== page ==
Fact: Hypnosis for therapeutic purposes practiced in the hypnotist’s office is really a world apart from hypnosis done for entertainment, like shows are. Individuals that participate in stage shows are there for fun, and cooperate with the hypnotist with that agenda. Some of them may simply go along with the crowed or act just to be a part of the show. When working with a hypnotherapist to address or resolve an issue, clear boundaries are set respectfully to ensure your safety and any given suggestion is aimed towards achieving your desired outcome.

Fact: Not True! Your Mind will readily reject any suggestion that conflict or contradicts your value system or beliefs.

Fact: Hypnosis is not a “truth serum”, and you will not accidentally or otherwise reveal any secrets that you do not want to.

Fact: The Subconscious Mind simply does not succumb to the cultural notion of Immediate Satisfaction. It is important to remember that both behavioral and physical limitations have been established over a long period of time. It therefore necessary to allow any change to occur within the innate capacity of both the psyche and body to change.

Fact: you have to willingly participate and cooperate with the process for hypnosis to be successful. For example, if you hold the expectation that hypnosis will make it impossible for you to smoke or eat something you know is not conducive to your health but as soon as you live my office you set to test yourself and actively try to smoke or consume that food, you may be disappointed with your results.

Fact: You cannot get stuck in hypnosis, any more than you could get stuck daydreaming.

Fact: Anyone of normal intelligence who is willing to follow instructions can be hypnotized. Of course, anyone can resist being hypnotized also.

Fact: Hypnosis can be effective whether you are in a light or deep trance.

Hypnosis is not a state of deep sleep but one of focused attention and deep relaxation which may explain why someone’s eyes may be closed. There is a feeling of well-being, an ability to recall past events and the acceptance of new ideas that are not in conflict with personal values. There is also a higher threshold to pain. The hypnotic state is like meditation, where the body is relaxed but the mind has heightened awareness. The ability to vocalize is limited, and the limbs feel leaden or light, tingly or somewhat numb. The perception of time is also distorted where an hour might seem like just a few minutes.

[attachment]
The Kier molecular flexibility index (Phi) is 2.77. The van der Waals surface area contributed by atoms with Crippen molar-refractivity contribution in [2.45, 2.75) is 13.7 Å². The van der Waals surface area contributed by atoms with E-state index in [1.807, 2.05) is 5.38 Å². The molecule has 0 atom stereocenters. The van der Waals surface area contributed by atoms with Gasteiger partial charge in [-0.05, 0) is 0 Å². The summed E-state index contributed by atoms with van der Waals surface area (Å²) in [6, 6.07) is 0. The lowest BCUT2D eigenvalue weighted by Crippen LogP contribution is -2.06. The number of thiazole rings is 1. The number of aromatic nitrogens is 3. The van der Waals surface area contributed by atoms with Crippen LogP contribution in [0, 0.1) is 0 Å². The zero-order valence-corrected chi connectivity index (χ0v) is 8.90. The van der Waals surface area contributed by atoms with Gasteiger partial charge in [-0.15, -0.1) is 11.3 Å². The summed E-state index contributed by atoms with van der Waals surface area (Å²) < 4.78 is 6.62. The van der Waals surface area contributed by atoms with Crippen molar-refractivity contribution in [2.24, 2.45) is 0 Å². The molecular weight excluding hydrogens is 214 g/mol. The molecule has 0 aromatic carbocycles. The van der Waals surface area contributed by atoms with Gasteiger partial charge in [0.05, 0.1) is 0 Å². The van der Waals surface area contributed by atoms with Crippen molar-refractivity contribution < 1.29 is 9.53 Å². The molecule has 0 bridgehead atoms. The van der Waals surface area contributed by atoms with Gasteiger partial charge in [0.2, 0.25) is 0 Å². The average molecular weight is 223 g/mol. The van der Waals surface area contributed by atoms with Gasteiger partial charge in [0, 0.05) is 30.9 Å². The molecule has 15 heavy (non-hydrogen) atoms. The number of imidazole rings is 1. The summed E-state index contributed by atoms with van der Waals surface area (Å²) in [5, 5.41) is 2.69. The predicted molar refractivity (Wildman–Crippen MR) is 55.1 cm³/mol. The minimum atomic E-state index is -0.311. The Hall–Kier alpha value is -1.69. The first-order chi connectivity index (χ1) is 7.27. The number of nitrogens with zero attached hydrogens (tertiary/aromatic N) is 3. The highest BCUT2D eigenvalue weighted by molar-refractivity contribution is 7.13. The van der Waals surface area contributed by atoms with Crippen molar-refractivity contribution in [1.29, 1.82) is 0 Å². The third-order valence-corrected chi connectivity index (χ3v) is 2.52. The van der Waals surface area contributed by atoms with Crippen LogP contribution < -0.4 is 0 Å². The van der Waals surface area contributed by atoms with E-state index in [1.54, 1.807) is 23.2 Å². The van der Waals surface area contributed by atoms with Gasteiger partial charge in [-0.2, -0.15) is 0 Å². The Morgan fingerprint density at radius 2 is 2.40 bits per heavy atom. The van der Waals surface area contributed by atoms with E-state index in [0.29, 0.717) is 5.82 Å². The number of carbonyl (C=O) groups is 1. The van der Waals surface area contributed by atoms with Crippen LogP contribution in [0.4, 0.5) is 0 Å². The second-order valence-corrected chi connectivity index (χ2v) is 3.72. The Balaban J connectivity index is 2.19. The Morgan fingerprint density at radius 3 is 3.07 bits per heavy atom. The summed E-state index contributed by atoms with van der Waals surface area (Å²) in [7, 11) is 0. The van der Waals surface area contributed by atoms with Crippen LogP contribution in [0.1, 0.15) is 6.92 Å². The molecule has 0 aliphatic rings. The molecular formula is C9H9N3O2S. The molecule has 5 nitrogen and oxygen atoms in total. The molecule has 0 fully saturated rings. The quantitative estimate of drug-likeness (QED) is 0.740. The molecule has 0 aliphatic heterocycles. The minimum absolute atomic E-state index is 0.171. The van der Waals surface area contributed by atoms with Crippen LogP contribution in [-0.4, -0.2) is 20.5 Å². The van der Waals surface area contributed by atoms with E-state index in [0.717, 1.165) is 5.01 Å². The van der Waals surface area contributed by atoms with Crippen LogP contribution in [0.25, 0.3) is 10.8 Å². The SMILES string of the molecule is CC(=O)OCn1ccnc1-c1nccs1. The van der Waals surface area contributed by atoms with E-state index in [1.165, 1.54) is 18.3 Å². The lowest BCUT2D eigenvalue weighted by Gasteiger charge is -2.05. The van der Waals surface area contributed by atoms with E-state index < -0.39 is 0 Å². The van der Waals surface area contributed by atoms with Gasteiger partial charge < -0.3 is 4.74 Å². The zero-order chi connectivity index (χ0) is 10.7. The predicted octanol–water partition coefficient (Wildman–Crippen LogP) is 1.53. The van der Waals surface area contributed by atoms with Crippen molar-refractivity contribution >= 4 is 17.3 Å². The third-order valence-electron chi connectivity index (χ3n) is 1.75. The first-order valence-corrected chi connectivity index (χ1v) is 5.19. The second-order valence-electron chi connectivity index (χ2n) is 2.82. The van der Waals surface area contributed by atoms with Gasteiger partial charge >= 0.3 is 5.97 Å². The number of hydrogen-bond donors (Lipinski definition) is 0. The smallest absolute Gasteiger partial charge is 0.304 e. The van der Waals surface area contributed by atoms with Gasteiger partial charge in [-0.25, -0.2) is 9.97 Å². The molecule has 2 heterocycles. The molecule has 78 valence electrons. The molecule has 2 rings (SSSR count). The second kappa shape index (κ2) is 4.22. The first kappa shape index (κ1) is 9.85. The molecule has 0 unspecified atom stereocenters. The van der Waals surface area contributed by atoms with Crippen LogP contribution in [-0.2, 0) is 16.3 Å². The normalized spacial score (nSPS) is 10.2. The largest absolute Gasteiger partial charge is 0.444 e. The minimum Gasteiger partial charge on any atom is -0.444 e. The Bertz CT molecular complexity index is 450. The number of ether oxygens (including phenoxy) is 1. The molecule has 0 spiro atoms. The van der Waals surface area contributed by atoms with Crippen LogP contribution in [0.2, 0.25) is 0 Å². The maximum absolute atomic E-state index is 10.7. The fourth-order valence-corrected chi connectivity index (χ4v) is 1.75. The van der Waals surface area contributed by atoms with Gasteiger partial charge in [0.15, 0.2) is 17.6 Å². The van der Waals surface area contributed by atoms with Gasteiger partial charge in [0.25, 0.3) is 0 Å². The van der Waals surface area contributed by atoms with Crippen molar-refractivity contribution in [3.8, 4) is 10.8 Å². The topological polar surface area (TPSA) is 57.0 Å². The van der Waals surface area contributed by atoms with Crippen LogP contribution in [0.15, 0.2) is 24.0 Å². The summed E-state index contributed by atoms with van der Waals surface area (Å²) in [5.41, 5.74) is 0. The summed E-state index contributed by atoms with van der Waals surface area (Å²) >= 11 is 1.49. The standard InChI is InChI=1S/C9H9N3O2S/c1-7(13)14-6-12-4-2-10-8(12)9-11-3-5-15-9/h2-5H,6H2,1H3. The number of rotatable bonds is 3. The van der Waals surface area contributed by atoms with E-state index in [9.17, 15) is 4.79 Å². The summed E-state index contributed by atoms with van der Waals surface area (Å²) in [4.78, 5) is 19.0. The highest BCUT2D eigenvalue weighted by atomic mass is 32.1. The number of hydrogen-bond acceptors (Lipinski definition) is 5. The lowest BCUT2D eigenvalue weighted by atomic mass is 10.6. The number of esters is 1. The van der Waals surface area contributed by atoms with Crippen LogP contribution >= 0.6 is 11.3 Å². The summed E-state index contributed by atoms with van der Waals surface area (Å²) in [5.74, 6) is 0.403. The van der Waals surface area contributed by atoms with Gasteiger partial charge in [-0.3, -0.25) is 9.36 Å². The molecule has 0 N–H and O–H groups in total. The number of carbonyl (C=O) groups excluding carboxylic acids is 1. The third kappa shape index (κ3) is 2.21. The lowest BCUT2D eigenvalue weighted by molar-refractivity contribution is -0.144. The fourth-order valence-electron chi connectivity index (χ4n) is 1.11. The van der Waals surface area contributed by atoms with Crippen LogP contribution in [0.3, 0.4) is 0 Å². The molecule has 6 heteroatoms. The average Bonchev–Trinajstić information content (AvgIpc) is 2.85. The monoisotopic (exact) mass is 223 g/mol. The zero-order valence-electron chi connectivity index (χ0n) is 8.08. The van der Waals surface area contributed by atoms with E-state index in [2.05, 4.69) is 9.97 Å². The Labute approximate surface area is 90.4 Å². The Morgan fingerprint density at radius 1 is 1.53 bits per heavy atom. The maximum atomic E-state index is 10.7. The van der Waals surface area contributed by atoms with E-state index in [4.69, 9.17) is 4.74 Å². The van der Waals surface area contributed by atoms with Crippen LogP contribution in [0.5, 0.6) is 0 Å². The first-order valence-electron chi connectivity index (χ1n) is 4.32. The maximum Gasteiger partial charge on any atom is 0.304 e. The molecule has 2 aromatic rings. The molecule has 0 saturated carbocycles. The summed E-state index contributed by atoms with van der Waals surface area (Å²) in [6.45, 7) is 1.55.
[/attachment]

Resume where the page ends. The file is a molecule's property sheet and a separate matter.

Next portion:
Sometimes hypnosis is feared, because often the view of the subject surrendering their ‘will’ is reinforced by stage hypnotism. It is helpful to remember that stage hypnotists design their shows for entertainment purposes, which include participants doing strange things. What people don’t realize is that the stage hypnotist chooses only those who are highly suggestible, and may have a desire to have a “different” or less inhibited experience of themselves. In a hypnotic state, people can give themselves permission to do many things that they may not otherwise be able to do.

It is only in the last few decades that scientists become equipped with instruments, techniques and methods for accurately separating the facts of hypnosis from exaggerated claims. The study of hypnotic phenomena is now properly held within the domain of main stream cognitive science, with papers on hypnosis published in many major scientific and medical journals. Newest clinical research findings reveal, however, that hypnosis and hypnotic suggestion, when used properly, can powerfully alter cognitive processes as diverse as memory and pain perception.

Hypnosis is not talk therapy, and does not include advising, diagnosing or prescribing. That would be the domain of other professionals, usually licensed to counsel. The primary aim of hypnosis itself is self-healing, and self-change. The hypnotist’s job is to assist the subject to achieve those natural states of mind where healing and change best happen. Used correctly, hypnosis is especially useful for tapping into that awesome power of the human mind.

Hypnosis cannot, and should not, stand alone as the sole medical or psychological intervention for any disorder. Hypnosis should not be used instead of appropriate medical, dental, or psychological treatment, and any individual with a medical or psychological problem should first consult a qualified health care provider for diagnosis and professional advice. Hypnosis should only be practiced by those who have been appropriately trained, who practice appropriately, and within the scope of their training.